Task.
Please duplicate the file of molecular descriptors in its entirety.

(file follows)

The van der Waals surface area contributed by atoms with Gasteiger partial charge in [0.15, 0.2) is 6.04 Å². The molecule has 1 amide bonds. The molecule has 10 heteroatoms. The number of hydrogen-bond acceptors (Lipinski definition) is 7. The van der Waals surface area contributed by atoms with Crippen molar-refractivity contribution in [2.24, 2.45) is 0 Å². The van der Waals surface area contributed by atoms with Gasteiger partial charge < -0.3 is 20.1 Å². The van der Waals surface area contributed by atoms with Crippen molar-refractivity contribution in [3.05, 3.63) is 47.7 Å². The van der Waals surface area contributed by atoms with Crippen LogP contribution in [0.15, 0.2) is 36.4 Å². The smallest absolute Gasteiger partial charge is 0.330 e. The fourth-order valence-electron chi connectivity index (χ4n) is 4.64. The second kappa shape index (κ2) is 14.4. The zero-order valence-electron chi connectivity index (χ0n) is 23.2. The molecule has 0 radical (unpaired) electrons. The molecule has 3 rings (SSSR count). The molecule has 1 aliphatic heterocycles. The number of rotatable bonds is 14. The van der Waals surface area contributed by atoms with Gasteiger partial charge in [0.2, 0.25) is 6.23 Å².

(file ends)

The van der Waals surface area contributed by atoms with Gasteiger partial charge in [0.15, 0.2) is 6.04 Å². The molecule has 1 amide bonds. The molecule has 10 heteroatoms. The number of hydrogen-bond acceptors (Lipinski definition) is 7. The van der Waals surface area contributed by atoms with Crippen molar-refractivity contribution in [2.24, 2.45) is 0 Å². The van der Waals surface area contributed by atoms with Gasteiger partial charge < -0.3 is 20.1 Å². The van der Waals surface area contributed by atoms with Crippen molar-refractivity contribution in [3.05, 3.63) is 47.7 Å². The van der Waals surface area contributed by atoms with Crippen LogP contribution in [0.15, 0.2) is 36.4 Å². The smallest absolute Gasteiger partial charge is 0.330 e. The fourth-order valence-electron chi connectivity index (χ4n) is 4.64. The second kappa shape index (κ2) is 14.4. The zero-order valence-electron chi connectivity index (χ0n) is 23.2. The molecule has 0 radical (unpaired) electrons. The molecule has 3 rings (SSSR count). The molecule has 1 aliphatic heterocycles. The number of rotatable bonds is 14. The van der Waals surface area contributed by atoms with Gasteiger partial charge in [0.2, 0.25) is 6.23 Å².